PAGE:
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Testing Ubuntu 18.10 and Lubuntu 18.10

Filed under
Ubuntu
  • You Can Help Ubuntu This Weekend Test The Near-Final Cosmic Cuttlefish

    If all goes well, the Ubuntu 18.10 "Cosmic Cuttlefish" release will happen on 18 October but for that to happen they could use your help this weekend testing their release candidate spins.

    Running a few days behind with ideally their RC builds should have been spinning on Thursday (11 October) but instead being announced on Saturday (13 October), there are non-final but test-friendly Cosmic RC builds now coming out for all Ubuntu 18.10 flavors.

  • Help test Lubuntu 18.10 Release Candidates!

    Please, help us test Lubuntu Release Candidates. You can find the link to the dailies on our downloads page. When you’re done, so we know you tested, please get an Ubuntu SSO account (if you don’t have one already) and report the result on iso.qa.ubuntu.com. This means you, i386 testers. It’s your time to shine!

Compact, mainline Linux ready “La Frite” SBC starts at $10

Filed under
Android
Linux
Debian
Ubuntu

Now on Kickstarter: Libre Computer’s smaller “La Frite” version of its Le Potato SBC offers a quad -A53, HD-only Amlogic S805X, a Raspberry Pi A+ footprint and GPIO connector, and mainline Linux support.

Libre Computer has gone to Kickstarter to successfully launch a smaller, less powerful follow-up to its Le Potato SBC. The 64 x 55mm La Frite is said to be loosely based on the 65 x 56mm Raspberry Pi Model A+. Unlike the very RPi 3 like Le Potato, which is now available publicly under the name Libre Computer Board (AML-S905X-CC), La Frite (AKA AML-S805X-AC) has a different layout and more real-world ports than the A+, although it offers a similar 40-pin expansion header.

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Ubuntu: Ubuntu 18.10 Cosmic Cuttlefish , Ubuntu Podcast from the UK LoCo, OpenStack Summit Berlin 2018

Filed under
Ubuntu
  • Ubuntu 18.10 Brings Cosmic Cuttlefish to the Linux Desktop
  • Ubuntu Podcast from the UK LoCo: S11E31 – Thirty-One Dates in Thirty-One Days

    This week Ubuntu Podcast debuts on Spotify and re-embraces Mastodon. We’ve been unboxing the GPD Pocket 2 and building a Clockwork Pi. We discuss Plex releasing as a Snap, Microsoft joining the OIN, Minecraft open-sourcing some libraries, Google axing Google+, Etcher (allegedly) not honouring privacy settings, plus we also round up community news and events.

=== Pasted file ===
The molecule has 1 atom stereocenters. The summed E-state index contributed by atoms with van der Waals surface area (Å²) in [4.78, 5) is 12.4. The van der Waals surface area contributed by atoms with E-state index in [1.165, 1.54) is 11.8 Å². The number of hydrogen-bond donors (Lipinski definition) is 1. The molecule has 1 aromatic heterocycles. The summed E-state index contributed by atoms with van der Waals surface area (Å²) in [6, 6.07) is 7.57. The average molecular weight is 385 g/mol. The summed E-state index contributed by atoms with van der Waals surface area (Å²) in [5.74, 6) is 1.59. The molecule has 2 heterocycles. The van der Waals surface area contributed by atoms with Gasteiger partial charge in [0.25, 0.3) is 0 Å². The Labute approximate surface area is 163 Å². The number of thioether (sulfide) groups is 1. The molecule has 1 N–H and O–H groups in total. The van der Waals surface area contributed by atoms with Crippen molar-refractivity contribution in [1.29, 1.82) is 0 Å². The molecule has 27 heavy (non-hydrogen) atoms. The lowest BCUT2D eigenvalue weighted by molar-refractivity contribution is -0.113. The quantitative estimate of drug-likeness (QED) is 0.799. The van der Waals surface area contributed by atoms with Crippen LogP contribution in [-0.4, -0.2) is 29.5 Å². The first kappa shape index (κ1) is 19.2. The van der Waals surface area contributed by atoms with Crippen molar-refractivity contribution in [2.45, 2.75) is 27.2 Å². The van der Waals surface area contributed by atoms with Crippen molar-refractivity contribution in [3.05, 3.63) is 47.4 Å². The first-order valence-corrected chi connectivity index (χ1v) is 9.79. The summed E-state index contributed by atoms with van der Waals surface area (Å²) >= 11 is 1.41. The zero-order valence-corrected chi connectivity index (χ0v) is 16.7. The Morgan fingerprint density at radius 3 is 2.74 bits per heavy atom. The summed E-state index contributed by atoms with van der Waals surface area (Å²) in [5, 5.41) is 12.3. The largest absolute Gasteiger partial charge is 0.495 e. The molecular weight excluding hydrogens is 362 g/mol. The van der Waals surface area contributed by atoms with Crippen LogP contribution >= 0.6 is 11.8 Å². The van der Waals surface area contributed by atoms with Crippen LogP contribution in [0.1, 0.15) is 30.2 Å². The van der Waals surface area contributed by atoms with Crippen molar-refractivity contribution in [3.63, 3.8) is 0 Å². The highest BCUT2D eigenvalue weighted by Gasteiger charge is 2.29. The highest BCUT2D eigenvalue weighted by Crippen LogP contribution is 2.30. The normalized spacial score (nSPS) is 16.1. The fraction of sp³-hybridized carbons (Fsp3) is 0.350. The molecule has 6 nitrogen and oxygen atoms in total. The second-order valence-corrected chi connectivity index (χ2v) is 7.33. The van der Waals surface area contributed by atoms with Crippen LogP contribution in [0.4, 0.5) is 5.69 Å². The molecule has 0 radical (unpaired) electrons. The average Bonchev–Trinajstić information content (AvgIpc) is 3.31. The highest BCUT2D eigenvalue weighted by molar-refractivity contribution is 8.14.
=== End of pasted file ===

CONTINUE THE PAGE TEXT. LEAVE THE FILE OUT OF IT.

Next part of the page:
• OpenStack Summit Berlin 2018

    Canonical, the company behind Ubuntu, is excited to reveal that it will be a headline sponsor at the OpenStack Summit in Berlin.

    The OpenStack Summit has proven itself to be the leading event in open infrastructure, bringing together the builders and operators for sessions and workshops on containers, CI/CD, telecom & NFV, public cloud, multi-cloud and much more.

    Ubuntu is at the heart of the world’s largest OpenStack clouds, in key sectors such as finance, media, retail and telecoms. With Ubuntu the number one platform for OpenStack and public clouds, Canonical is a leader in building and operating multi-clouds.

Ubuntu Touch OTA-5

Filed under
Ubuntu
Gadgets
  • Ubuntu Touch OTA-5

    Right on the heels of UBport's OTA-4 release comes the official 16.04 version of Ubuntu Touch for mobile devices. This will be the fifth Over The Air update (OTA-5), and it will also be the first of many updates that now adhere to a regular release roadmap.

    While many have already joined the community on 16.04 with OTA-4, in addition to the long-term support of upstream Ubuntu development, OTA-5 will include a more stable experience, new tweaks, and new features to show off this next stage of Ubuntu Touch development.

  • Ubuntu Touch OTA-5 Is Being Prepped With New Browser, Qt Auto Scaling

    The UBports community that continues to maintain Ubuntu Touch for a range of mobile devices will soon be rolling out Ubuntu Touch OTA-5.

    Ubuntu Touch OTA-5 is bringing its new "Morph" web-browser powered by Qt WebEngine to replace the old Oxide-based browser application, support for Qt automatic scaling, Kirigami 2 support, and new community artwork.

  • Ubuntu Touch OTA-5 Is Out for Ubuntu Phones with New Morph Browser, Improvements

    The UBports community announced today that they begin work on the next OTA (Over-the-Air) update for the Ubuntu Touch mobile operating system for Ubuntu Phone devices.